0
Professional News
Cocaine Addicts Benefit From Treatment Combination
Psychiatric News
Volume 41 Number 5 page 10-10

Combining bupropion with behavioral therapy that reinforces a drug-free lifestyle may significantly reduce cocaine use in those in a methadone-maintenance program, according to Yale University researchers.

The combination of treatments worked better than either alone, according to findings published in the February Archives of General Psychiatry.

Researchers recruited 106 people who met DSM criteria for opiate and cocaine dependence through ads in a New Haven, Conn., community paper and assessed them from September 2001 to November 2003.

The article noted that combined opioid and cocaine use is not uncommon and that some studies have even shown that cocaine use increases in some people who begin receiving methadone for the treatment of opiate addiction.

Study subjects were randomized to receive one of four treatments for 25 weeks. A nurse administered methadone to each of the participants for the duration of the study. An initial dose of 30 mg was increased to a target dose of 60 mg by the end of the first week of the study.

The first group received "contingency management" and bupropion, and the second received contingency management and placebo.

Those randomized to contingency management received vouchers for submitting cocaine- and opiate-free urine samples three times a week. For example, the vouchers could be exchanged for a gift card to Wal-Mart and clothes or be used toward a down payment on a car or a rent payment.

Each time subjects submitted a clean urine sample, they received a $3 voucher. This amount increased by $1 for each subsequent clean urine sample to a maximum of $15 per sample. Neither of the latter two groups received the contingency management.

In addition, those in the contingency management groups also received vouchers for completing steps that were meant to help them remain drug free, such as attending meetings of 12-step programs or working toward the completion of a General Educational Development equivalency exam.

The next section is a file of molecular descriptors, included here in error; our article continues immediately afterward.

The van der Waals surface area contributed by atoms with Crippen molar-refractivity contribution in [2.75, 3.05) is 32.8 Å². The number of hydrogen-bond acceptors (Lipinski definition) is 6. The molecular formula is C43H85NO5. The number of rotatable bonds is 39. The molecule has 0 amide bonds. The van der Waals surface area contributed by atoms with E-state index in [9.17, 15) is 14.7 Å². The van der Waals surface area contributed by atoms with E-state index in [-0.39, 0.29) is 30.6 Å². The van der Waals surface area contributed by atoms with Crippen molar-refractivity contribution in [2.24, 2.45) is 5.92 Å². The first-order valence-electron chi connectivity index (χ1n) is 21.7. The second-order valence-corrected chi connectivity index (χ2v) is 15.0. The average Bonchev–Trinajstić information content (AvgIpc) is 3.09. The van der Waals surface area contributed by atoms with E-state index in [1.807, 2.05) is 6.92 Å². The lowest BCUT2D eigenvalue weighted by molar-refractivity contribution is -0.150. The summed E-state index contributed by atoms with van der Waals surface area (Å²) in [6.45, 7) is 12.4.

The other subjects were randomized to either the third or fourth group. The former received vouchers with an increasing dollar amount for each urine sample submitted, no matter what the results, plus a placebo pill, while those in the latter group received vouchers under the same conditions, along with bupropion.

The two groups assigned to receive bupropion took an initial dose of 75 mg a day, with the dose increased to the target dose of 300 mg a day by the end of the second week.

James Poling, Ph.D., the study's lead investigator, found that in the group assigned to contingency management plus bupropion, the proportion of cocaine-positive urine samples decreased significantly between the third and 15th week of the study (p<.001) and remained low for the remainder of the 25-week study.

In contrast, the groups that received vouchers and bupropion or vouchers and placebo showed no significant reduction in cocaine use.

Poling, an assistant professor of psychiatry at Yale, told Psychiatric News that because "there is currently no effective medication for the treatment of cocaine abuse," it is excellent news that when combined with contingency management, bupropion helps to reduce cocaine use.

Thomas Kosten, M.D., who obtained a grant from the National Institute on Drug Abuse to conduct the study, explained why bupropion and contingency management may work so well together.

Kosten is a professor of psychiatry and medicine at Yale and deputy chief of psychiatry at the VA Connecticut Healthcare System.

Chronic cocaine use disrupts a person's ability to experience the pleasure he or she would normally experience upon redeeming the reward vouchers, he explained, because repeated cocaine use leads to a marked reduction in dopamine receptors. "The neurobiology of this reduction in pleasure... occurs through an abnormally low level of stimulation of the dopamine reinforcement pathways."

Bupropion combined with this behavioral therapy "were synergistic due to the ability of bupropion to help subjects experience the pleasure of successful and rewarded drug abstinence," he said.

In acknowledging that drug-treatment programs in many community settings don't have the money to implement contingency management rewards on the scale of this study, Poling mentioned research by Nancy Petry, Ph.D., of the University of Connecticut Health Center, who has found that low-cost contingency management can also be effective in reducing drug addiction.

Poling said that future research should explore the issue of whether bupropion and contingency management can successfully reduce cocaine use beyond the 25-week study period and whether contingency management can be paired with another behavioral intervention, such as cognitive-behavioral therapy, for lasting effects.

An abstract of "Six-Month Trial of Bupropion With Contingency Management With Cocaine Dependence in a Methadone-Maintained Population" is posted at<http://archpsyc.ama-assn.org/cgi/content/abstract/63/2/219>.

Arch Gen Psychiatry200563219

Interactive Graphics

Video

NOTE:
Citing articles are presented as examples only. In non-demo SCM6 implementation, integration with CrossRef’s "Cited By" API will populate this tab (http://www.crossref.org/citedby.html).
Related Articles
Articles